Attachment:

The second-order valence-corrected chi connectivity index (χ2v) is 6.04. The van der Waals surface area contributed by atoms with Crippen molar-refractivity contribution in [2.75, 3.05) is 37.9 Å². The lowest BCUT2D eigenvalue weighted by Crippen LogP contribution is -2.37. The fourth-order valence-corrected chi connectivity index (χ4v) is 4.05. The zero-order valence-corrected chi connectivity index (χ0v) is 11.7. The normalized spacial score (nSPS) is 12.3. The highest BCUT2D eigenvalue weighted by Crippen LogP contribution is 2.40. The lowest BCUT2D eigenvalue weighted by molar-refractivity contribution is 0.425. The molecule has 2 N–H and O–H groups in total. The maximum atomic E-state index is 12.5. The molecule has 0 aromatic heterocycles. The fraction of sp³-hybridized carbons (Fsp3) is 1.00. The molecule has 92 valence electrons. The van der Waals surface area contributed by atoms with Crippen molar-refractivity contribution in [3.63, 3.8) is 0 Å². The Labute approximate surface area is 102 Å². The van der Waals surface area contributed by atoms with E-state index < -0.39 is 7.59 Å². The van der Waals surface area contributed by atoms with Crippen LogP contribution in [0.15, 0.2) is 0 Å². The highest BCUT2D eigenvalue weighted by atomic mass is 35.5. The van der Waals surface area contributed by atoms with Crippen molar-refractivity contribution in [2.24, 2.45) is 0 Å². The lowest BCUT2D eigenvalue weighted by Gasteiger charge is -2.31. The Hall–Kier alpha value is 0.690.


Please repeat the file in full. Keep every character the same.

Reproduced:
The second-order valence-corrected chi connectivity index (χ2v) is 6.04. The van der Waals surface area contributed by atoms with Crippen molar-refractivity contribution in [2.75, 3.05) is 37.9 Å². The lowest BCUT2D eigenvalue weighted by Crippen LogP contribution is -2.37. The fourth-order valence-corrected chi connectivity index (χ4v) is 4.05. The zero-order valence-corrected chi connectivity index (χ0v) is 11.7. The normalized spacial score (nSPS) is 12.3. The highest BCUT2D eigenvalue weighted by Crippen LogP contribution is 2.40. The lowest BCUT2D eigenvalue weighted by molar-refractivity contribution is 0.425. The molecule has 2 N–H and O–H groups in total. The maximum atomic E-state index is 12.5. The molecule has 0 aromatic heterocycles. The fraction of sp³-hybridized carbons (Fsp3) is 1.00. The molecule has 92 valence electrons. The van der Waals surface area contributed by atoms with Crippen molar-refractivity contribution in [3.63, 3.8) is 0 Å². The Labute approximate surface area is 102 Å². The van der Waals surface area contributed by atoms with E-state index < -0.39 is 7.59 Å². The van der Waals surface area contributed by atoms with Crippen LogP contribution in [0.15, 0.2) is 0 Å². The highest BCUT2D eigenvalue weighted by atomic mass is 35.5. The van der Waals surface area contributed by atoms with Crippen molar-refractivity contribution in [2.24, 2.45) is 0 Å². The lowest BCUT2D eigenvalue weighted by Gasteiger charge is -2.31. The Hall–Kier alpha value is 0.690.